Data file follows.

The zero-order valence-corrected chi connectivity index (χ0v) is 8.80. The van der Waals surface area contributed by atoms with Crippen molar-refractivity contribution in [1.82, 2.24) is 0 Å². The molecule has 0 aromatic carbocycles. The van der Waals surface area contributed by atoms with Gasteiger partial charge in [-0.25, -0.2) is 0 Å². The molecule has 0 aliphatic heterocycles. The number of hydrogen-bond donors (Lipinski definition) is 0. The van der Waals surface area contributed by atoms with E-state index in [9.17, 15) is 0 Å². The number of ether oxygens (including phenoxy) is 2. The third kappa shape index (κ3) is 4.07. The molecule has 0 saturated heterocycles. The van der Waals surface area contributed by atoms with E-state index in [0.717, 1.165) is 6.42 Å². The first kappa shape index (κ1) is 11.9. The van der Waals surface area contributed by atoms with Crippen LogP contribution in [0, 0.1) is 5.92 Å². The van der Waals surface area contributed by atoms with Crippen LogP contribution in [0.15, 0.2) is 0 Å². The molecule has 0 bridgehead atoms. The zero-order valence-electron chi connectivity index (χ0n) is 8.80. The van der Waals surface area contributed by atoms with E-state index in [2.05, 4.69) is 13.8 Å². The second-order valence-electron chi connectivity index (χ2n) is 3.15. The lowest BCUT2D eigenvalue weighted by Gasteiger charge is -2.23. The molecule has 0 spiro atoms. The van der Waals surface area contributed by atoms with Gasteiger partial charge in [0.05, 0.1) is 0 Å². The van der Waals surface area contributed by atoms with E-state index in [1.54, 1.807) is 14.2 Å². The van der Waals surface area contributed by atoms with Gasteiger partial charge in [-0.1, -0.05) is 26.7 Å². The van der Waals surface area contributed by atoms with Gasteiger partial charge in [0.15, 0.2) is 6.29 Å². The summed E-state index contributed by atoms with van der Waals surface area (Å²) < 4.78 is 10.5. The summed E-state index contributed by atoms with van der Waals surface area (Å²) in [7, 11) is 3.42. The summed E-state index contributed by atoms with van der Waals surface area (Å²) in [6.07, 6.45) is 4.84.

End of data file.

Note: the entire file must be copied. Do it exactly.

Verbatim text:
The zero-order valence-corrected chi connectivity index (χ0v) is 8.80. The van der Waals surface area contributed by atoms with Crippen molar-refractivity contribution in [1.82, 2.24) is 0 Å². The molecule has 0 aromatic carbocycles. The van der Waals surface area contributed by atoms with Gasteiger partial charge in [-0.25, -0.2) is 0 Å². The molecule has 0 aliphatic heterocycles. The number of hydrogen-bond donors (Lipinski definition) is 0. The van der Waals surface area contributed by atoms with E-state index in [9.17, 15) is 0 Å². The number of ether oxygens (including phenoxy) is 2. The third kappa shape index (κ3) is 4.07. The molecule has 0 saturated heterocycles. The van der Waals surface area contributed by atoms with E-state index in [0.717, 1.165) is 6.42 Å². The first kappa shape index (κ1) is 11.9. The van der Waals surface area contributed by atoms with Crippen LogP contribution in [0, 0.1) is 5.92 Å². The van der Waals surface area contributed by atoms with Crippen LogP contribution in [0.15, 0.2) is 0 Å². The molecule has 0 bridgehead atoms. The zero-order valence-electron chi connectivity index (χ0n) is 8.80. The van der Waals surface area contributed by atoms with E-state index in [2.05, 4.69) is 13.8 Å². The second-order valence-electron chi connectivity index (χ2n) is 3.15. The lowest BCUT2D eigenvalue weighted by Gasteiger charge is -2.23. The molecule has 0 spiro atoms. The van der Waals surface area contributed by atoms with Gasteiger partial charge in [0.05, 0.1) is 0 Å². The van der Waals surface area contributed by atoms with E-state index in [1.54, 1.807) is 14.2 Å². The van der Waals surface area contributed by atoms with Gasteiger partial charge in [-0.1, -0.05) is 26.7 Å². The van der Waals surface area contributed by atoms with Gasteiger partial charge in [0.15, 0.2) is 6.29 Å². The summed E-state index contributed by atoms with van der Waals surface area (Å²) < 4.78 is 10.5. The summed E-state index contributed by atoms with van der Waals surface area (Å²) in [7, 11) is 3.42. The summed E-state index contributed by atoms with van der Waals surface area (Å²) in [6.07, 6.45) is 4.84.